5

If the $s_{i}$ are integers, there are reformulations of integer polynomial terms that result in mixed-integer (linear) programs, at the cost of introducing additional variables and constraints. Fred Glover has a sequence of papers to that effect in the mid-to-late 1970s, and subsequent work has built upon it. For example: Fred Glover, "Improved Linear ...


5

If there's no mistake then it's much easier than I thought. We will show that the minimum is equal to the smallest component of $A$, denoted by $a_{i_0j_0}$ where $(i_0,j_0) = \arg\min_{(i,j)} a_{ij}$, and attained when $x_{i_0}=y_{j_0}=1$ and $x_i=y_i=0\quad\forall i\neq i_0,j\neq j_0.$ Indeed, we have \begin{align} x^TAy=\sum_{1\le i\le m}\sum_{1\le j\...


5

A good starting point for this is Boyd and Vandenberghe's textbook, Convex Optimization. I'd strongly encourage you to get a copy (the authors have posted a free .pdf online, so it won't cost you anything, and the hardcover edition from Cambridge University Press is quite reasonably priced.) Begin by Cholesky factoring your symmetric and positive ...


4

The difficulty in optimization is finding the location of the minimum, not the value at this point. This is why your scaling makes no difference: the location is exactly the same. Furthermore, every reasonable optimization algorithm should produce exactly the same sequence of intermediate points (iterates) whether you scale the objective function or not. ...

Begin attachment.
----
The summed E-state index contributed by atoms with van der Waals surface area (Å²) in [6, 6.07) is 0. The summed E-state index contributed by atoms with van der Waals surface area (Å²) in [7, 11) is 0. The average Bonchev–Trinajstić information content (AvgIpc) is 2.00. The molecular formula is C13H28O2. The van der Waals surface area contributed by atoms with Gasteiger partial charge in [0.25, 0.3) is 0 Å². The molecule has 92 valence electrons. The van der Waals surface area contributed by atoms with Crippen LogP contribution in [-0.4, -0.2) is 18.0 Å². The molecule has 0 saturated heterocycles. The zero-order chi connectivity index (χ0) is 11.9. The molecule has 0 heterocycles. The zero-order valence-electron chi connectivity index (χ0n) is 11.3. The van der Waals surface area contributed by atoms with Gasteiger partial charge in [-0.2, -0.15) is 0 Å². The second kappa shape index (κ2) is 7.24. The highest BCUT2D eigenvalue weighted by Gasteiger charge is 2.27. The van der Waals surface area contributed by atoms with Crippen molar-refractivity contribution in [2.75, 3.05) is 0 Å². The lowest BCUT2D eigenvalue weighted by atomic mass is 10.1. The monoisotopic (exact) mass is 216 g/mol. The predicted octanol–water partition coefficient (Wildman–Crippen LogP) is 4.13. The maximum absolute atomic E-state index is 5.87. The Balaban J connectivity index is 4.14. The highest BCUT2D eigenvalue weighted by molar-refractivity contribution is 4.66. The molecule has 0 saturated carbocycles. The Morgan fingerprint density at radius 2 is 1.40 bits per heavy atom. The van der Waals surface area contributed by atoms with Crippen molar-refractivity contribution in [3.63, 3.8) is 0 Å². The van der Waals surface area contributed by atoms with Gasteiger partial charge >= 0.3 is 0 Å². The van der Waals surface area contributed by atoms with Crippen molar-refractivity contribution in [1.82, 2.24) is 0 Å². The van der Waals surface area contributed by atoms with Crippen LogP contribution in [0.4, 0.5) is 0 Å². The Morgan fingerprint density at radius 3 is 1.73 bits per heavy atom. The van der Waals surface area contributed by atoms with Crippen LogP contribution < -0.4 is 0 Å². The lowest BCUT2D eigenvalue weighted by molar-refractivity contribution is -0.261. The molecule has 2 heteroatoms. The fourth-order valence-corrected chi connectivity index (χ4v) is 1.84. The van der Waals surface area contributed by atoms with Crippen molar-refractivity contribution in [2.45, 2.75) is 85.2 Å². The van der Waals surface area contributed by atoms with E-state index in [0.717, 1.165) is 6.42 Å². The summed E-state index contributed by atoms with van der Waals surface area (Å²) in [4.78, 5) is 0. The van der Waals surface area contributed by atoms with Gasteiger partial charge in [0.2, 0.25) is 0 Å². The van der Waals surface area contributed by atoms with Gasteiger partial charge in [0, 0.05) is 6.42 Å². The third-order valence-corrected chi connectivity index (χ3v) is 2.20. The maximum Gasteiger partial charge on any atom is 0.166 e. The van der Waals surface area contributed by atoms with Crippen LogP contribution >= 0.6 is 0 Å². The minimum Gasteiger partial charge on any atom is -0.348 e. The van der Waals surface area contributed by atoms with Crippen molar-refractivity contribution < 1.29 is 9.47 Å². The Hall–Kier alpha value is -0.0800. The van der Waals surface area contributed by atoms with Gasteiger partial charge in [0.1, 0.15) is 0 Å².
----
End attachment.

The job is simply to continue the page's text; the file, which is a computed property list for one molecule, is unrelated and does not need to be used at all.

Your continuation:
4

For generic data the optimal value (in the limit) is zero, which is achieved by any vector with arbitrarily large elements. Just pick a random vector $x_0$ and use $x=\alpha x_0$ where $\alpha$ tends to $\infty$. Am I missing something? The eigenvalue discussion you have is not correct (there is no reason that you should be allowed to add the constraint $y^...


4

The isolated bilinear and trilinear terms make your problem nonconvex. (Occasionally, these terms can be gathered into sums or differences of squares, but that does not appear to be the case here.) If $f$ is a twice continuously differentiable function, and you're interested in deterministic global optimization, you probably want to use a branch-and-bound ...


4

If possible, you want to choose a well-scaled objective for your problem, which would mean de-correlating your parameters as much as possible. For a quadratic approximation to an objective function, correlated parameters correspond to objective function isosurfaces that are ellipsoidal in shape; the ideal shape for isosurfaces would be roughly spherical. In ...


4

Replace $A$ by a factored form from which the determinant can be computed stably and cheaply. E.g., add new triangular variables $L$ and $R$ and the constraint $A=PLR$ for some fixed permutation matrix $P$; often the identity permutation $P=I$ is enough. This means that you treat the nontrivial entries of $L$ and $R$ as additional variables. Then ...